So if you don’t already know it, I would like to introduce you to the body of Christ. I realized that the fact that my feelings get hurt and I get angry means that I am engaged here. Saturday I experienced the frustration of being a part of the body of Christ but also the beauty of it. The body of Christ is no machine, it surprises you. It endures horrible pains, but can be a thing of wonder, joy and love. My papa isn’t my real dad but we are related by blood, the blood of Christ. And the blood of Christ covers a multitude of things, one of them being cultural differences and color of skin.

Oh and I got my hair braided again...haha.

Wednesday, April 13, 2011

The Beginning of Reconciliation and Peace

Monday April 11, 2011 at 12:30pm the streets of Korhogo erupted. I was sitting near the patio of a restaurant with the rest of my team eating lunch. I assumed that there was a fight of some kind of demonstration and was scared. Jason, another team mate, thought that someone was getting proposed to on the street (which doesn’t happen here but whatever). Then a man yells to me that Gbabgo has been captured. At first I didn’t know if I heard correctly but I yelled to my team in English, “THEY GOT GBAGBO!!!!” We all started running out to join the celebration in the street! Women dancing, people shouting, cars honking! It was a joyous moment.

My host father last night really put it into perspective for me last night. He told me that we were going to have a fete (party) tomorrow and he would kill a goat because he hasn’t worked for ten years and now there is hope that he will be able to find work again! So this morning while I was eating breakfast they killed the honored goat for our celebration tonight. I am going to make a cake for the party. I have only experienced the hardship of Gbagbo for five months and I am rejoicing. I watched the news yesterday and the images they show of the brutality and violence were horrifying. I pray that the violence ends and people in Abidjan can move about freely again and the displaced can return home.

I spent last week in Boauké with all of the Journeyers. It was a sweet time of fellowship, games, worship and learning. It was also a time of good byes as Peter and Katrina (two of the Journey Corps leaders) returned to the states last night. It was sooner than expected but I am so thankful for the time that God had them in our lives. Be praying for them as they have to somewhat start over in the States. Our French teacher and my very good friend, Beckie will also be leaving for the States in the beginning of May. Be praying for us as our team dynamics are changing tremendously and we are each seeking God’s guidance for which projects, relationships and organizations here we should get involved with.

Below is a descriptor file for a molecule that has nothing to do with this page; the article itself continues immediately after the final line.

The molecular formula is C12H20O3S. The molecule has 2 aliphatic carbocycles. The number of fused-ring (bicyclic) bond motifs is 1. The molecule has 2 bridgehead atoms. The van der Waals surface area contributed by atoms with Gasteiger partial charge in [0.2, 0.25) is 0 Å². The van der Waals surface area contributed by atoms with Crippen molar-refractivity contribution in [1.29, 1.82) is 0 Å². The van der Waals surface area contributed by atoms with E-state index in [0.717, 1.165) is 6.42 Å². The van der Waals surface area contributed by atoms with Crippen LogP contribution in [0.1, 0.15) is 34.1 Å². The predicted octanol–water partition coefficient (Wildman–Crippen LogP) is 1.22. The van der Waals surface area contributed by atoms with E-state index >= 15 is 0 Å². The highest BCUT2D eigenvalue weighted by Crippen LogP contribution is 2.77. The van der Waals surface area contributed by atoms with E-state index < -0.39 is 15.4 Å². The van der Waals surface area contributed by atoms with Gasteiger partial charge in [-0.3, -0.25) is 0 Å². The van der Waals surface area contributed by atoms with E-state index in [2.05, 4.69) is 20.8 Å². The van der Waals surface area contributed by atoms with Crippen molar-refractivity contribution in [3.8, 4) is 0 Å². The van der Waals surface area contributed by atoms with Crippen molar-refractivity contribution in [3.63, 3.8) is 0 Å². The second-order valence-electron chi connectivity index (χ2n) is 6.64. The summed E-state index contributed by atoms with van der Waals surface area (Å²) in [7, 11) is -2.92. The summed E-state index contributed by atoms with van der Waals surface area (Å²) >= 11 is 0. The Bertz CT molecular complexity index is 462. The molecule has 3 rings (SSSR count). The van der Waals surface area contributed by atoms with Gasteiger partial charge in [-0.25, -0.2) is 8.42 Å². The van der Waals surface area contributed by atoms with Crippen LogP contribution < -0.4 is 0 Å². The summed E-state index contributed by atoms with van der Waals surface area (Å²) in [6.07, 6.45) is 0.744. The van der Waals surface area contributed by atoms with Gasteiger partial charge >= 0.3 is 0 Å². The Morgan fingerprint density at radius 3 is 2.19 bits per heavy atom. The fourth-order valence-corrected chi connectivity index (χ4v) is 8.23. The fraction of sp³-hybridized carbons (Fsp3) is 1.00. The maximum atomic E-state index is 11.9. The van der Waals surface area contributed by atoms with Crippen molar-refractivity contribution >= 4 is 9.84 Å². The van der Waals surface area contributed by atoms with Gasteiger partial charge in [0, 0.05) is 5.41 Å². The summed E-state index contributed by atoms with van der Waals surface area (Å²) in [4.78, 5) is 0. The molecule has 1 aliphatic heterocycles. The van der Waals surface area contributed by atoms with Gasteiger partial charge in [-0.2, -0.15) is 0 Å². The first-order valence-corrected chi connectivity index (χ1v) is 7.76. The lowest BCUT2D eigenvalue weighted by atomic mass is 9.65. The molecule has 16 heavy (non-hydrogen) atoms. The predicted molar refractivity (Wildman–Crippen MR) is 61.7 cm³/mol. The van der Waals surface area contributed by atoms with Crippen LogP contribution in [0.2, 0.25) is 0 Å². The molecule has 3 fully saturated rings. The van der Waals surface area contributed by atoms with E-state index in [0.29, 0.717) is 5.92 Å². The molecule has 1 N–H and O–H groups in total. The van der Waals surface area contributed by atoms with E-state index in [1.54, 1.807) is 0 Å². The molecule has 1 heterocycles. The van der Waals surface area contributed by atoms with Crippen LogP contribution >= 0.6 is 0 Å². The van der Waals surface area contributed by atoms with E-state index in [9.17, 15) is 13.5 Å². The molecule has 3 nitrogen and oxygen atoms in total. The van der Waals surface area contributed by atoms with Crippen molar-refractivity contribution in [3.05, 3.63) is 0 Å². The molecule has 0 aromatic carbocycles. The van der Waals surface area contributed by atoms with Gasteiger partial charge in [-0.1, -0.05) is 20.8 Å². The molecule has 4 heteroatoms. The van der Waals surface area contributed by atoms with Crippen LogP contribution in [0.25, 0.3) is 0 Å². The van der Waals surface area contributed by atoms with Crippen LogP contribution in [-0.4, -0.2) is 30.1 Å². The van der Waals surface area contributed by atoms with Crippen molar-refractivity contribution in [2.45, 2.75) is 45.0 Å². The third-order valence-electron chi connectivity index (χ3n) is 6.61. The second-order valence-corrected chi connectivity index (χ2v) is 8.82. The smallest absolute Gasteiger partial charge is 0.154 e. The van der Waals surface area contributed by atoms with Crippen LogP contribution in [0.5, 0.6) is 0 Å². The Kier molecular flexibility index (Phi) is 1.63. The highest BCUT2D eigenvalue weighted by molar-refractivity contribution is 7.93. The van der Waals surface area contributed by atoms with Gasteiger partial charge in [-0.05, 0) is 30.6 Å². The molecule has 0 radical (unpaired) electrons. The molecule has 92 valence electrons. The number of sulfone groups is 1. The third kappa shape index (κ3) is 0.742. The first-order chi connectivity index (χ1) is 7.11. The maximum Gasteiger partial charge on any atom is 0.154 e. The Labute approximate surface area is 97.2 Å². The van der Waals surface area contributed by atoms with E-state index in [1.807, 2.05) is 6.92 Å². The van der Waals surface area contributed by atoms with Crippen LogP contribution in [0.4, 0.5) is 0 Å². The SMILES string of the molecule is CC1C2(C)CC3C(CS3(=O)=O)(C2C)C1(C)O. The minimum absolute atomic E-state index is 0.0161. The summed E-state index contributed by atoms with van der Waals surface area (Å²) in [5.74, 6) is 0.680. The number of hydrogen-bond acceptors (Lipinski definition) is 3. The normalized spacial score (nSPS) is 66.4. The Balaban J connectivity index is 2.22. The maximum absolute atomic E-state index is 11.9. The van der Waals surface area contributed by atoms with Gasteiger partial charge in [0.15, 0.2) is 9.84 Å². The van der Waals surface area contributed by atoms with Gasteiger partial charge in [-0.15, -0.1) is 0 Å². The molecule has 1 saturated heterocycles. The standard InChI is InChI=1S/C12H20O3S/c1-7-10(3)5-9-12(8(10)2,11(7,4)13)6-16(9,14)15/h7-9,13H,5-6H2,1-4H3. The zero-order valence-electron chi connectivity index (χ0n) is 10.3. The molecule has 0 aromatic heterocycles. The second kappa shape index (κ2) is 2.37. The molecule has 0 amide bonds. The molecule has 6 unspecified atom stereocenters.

Thinking of you often, especially tonight as I eat some yummy goat!

Til He returns,

Friday, March 25, 2011

My Permanent Souvenir from Cote d’Ivoire

The rumors are true….I had an appendectomy! For those of you who didn’t know, having a problem with my appendix was number one on my "biggest fears" list! So praise God for taking away my biggest fear! God has a great sense of humor for a couple of reasons.
#1 The last email I sent the day before my surgery said and I quote “just for your information I would give anything to be cold.” I got my wish, I spent three days after my surgery in an air conditioned room. And I gave my appendix.
#2 The morning of my surgery, we had a Journey Corps Korhogo team meeting and I wanted to present some ideas about how we can be more intentional and purposeful here in Korhogo. That afternoon I had my appendix removed. God clearly wants me to wait on Him.
#3 While I am laying on the operating table about to be put under, my amazing American Doctor explains that there will just be a little scar on my right side and says I’m guessing you don’t wear bikinis too often. I reply, um I’m from Southern California. That is all I own.

All that to say I am out of the Hospital and doing great! I'm healing quickly and was even able to eat normal food last night. My stomach revolted a bit but today I am feeling great. I am able to walk a little and am blessed to have an amazing missionary woman taking care of me at her house. Which means I get a hot shower, a toilet and a fan. So I am living the life of luxury!

Thank you so much for your prayers. I know that God has heard them. He is really molding me right now, but blessing me tremendously with a good attitude. A verse that has been ministering to me is Joshua 21:45 “Not one of all the Lord’s good promises to the house of Israel failed, every one was fulfilled.” That is our God! He is so faithful and steadfast. That one verse speaks volumes about our God. Find hope and reassurance in that today. I know I have.